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Latitude of Longings by Shubhangi Swarup

Updated: Feb 16, 2022


Latitudes of Longings is a collection of four intertwining stories (Islands, Faultline, Valley, Snow Desert). The book covers so much ground, literally and figuratively. It spans across islands, mountains, valleys and the ocean. As well as across timelines. Shubhangi explores many aspects of our humanity, but most of all our relationship with nature.


The Islands

The islands tells the story a newly married intellectual couple, Girija and Chanda. It is set in the Andaman Islands in the 1940s, Chanda can see ghosts, talk to trees and see beyond ordinary human life whereas Girija enjoys studying how the islands came into being. Their marriage is arranged however with time they come to know and trust each other. It is interesting to see how their relationship develops as time passes. The writing for this story is particularly exquisite. The luscious descriptions of the landscapes of what is, what had been and what could be is beautiful.


"Silence on a tropical island is the relentless sound of water"


"For the rains have flooded deep into their beings"


"The rain forest shrivels. Leaves and fruits wither instantaneously. The beach is a mosaic of ice, sand and snow. Turquoise waves pound chucks of ice onto the shore"


Faultline

This is follows the story of Mary who was Chanda's maid. Mary hearing that her son, Plato, who she gave away, had been sent to prison goes in search of him. We are also taken on a journey to the past into Mary's own life, of how she came to be married at 16,bear a child and then abandon him. She longs for the son she has never seen and would not be able to recognize even if he stood in front of her.


"This is what death is, he thinks. A moment isolated from everything and everyone else. A moment magnified and distorted beyond comprehension. A moment devoid of all possibility. An ossified moment, Like a shell discarded by a mollusk, the moment resonates with reverberations and echoes. Not life".


Valley

Valley is about Thapa who smuggles drugs. Thapa had been introduced to us in Fautlines as Plato's friend. It focuses on the relationship between Bebo, an exotic dancer and Thapa. Bebo finds an unexpected friendship in Thapo. It is clear that few people have been kind to Bebo and their relationship is wholesome. While on a trip Thapo finds himself among the Drakpo people and receives an invite from Apo, the patriarch of the hamlet. Apo gets to know Thapo and expresses his interest in marrying an old Kashmiri woman.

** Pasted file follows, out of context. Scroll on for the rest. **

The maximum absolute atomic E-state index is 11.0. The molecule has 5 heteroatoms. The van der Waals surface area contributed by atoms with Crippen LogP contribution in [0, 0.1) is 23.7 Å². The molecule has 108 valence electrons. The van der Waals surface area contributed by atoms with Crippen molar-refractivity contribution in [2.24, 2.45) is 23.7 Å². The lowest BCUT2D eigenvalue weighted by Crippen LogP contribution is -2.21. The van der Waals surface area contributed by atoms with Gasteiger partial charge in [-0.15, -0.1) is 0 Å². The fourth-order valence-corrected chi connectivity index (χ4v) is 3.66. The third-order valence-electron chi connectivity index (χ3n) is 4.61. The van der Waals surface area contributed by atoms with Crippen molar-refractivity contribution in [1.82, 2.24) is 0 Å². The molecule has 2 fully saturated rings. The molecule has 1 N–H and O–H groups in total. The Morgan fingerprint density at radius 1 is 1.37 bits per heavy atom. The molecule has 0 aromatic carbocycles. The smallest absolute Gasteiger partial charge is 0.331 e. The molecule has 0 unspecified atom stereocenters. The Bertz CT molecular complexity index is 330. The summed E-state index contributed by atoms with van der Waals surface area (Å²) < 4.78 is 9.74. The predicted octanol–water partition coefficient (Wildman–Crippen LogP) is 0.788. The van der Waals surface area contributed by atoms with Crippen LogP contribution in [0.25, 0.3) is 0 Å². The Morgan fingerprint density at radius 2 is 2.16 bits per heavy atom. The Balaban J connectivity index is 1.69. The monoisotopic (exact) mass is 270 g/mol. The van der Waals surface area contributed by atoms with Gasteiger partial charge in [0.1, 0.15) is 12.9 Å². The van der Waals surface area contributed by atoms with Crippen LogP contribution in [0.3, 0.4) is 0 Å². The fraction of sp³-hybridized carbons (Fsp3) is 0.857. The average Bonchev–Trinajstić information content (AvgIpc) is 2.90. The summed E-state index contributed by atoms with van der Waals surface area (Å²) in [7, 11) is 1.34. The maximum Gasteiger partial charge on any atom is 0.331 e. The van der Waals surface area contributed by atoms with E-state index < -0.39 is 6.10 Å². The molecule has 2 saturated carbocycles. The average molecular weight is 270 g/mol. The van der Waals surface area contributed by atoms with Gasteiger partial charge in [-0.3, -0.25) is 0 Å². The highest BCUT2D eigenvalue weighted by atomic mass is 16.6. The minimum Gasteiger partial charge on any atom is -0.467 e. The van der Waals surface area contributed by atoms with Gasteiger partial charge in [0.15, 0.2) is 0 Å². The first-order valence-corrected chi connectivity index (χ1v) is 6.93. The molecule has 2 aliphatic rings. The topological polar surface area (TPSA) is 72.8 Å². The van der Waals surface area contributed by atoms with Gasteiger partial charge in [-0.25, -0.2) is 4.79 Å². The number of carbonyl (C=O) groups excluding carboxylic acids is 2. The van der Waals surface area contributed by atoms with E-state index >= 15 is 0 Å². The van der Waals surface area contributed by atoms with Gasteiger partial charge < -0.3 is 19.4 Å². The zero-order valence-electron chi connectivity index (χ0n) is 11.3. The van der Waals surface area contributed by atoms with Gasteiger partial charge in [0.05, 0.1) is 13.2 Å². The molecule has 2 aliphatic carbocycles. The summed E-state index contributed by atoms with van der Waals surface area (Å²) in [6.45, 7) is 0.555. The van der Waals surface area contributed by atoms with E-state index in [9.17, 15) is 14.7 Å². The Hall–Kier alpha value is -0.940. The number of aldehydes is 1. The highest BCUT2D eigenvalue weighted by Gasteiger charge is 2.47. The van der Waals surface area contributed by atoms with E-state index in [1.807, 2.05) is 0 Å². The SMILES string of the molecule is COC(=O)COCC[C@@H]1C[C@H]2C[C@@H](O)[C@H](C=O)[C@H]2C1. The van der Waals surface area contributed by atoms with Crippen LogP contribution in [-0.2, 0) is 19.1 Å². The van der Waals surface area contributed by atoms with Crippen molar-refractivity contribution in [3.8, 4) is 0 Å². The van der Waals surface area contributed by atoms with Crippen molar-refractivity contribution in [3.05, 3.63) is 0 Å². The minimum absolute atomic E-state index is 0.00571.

"Centuries of Solitude weigh him down, like a sea of sediment on a fossil"


Snow Desert

Apo ,in his eighties, is longing for the company of the old Kashmiri woman. Girija Prasad's grandson, Rana meets Girija as a ghost. They talk about the past, the effects of gravity and the wisdom of Chanda. What Girija could not fathom as a human, he now understands as a ghost.


"Sometimes, the past is an incomprehensible beast and the future its unrealized shadow.


Conclusion


Shubhangi's writing is out of this world. It is lyrical and luscious. I never thought I'll enjoy descriptions of nature so much. It makes me long to visit those places.


Shubhangi makes comparisons that we normally would not dare. The shifting of continents with Girijap stretching his body. Chandra dying in childbirth with that of a plant that dies once it flowers. The end result? Our seemingly insignificant and separate life is finally united with all that is conscious. In this case, the conscious includes the oceans as well as she argues " If a human being is not reducible to mere bones and blood, how can an ocean be reduced to its geographical space, the element of water or the form it

takes?


The human life is viewed in its entirety throughout the book - a collection of fleeting memories. However, this does not diminish human life, it makes it all the more precious. The story that I loved the most was of Girija and Chanda. The descriptions of nature, lyrical writing along with the philosophical musings is amazing.


In the acknowledgements, Shubhangi credits our unassuming plant as her muse. She also admits that this book, although fiction, has brought her closer to the truth. I absolutely agree with her. I do believe that there is a continuity to life and that nature including our beautiful planet does have its own consciousness. One that our ordinary mind cannot understand.

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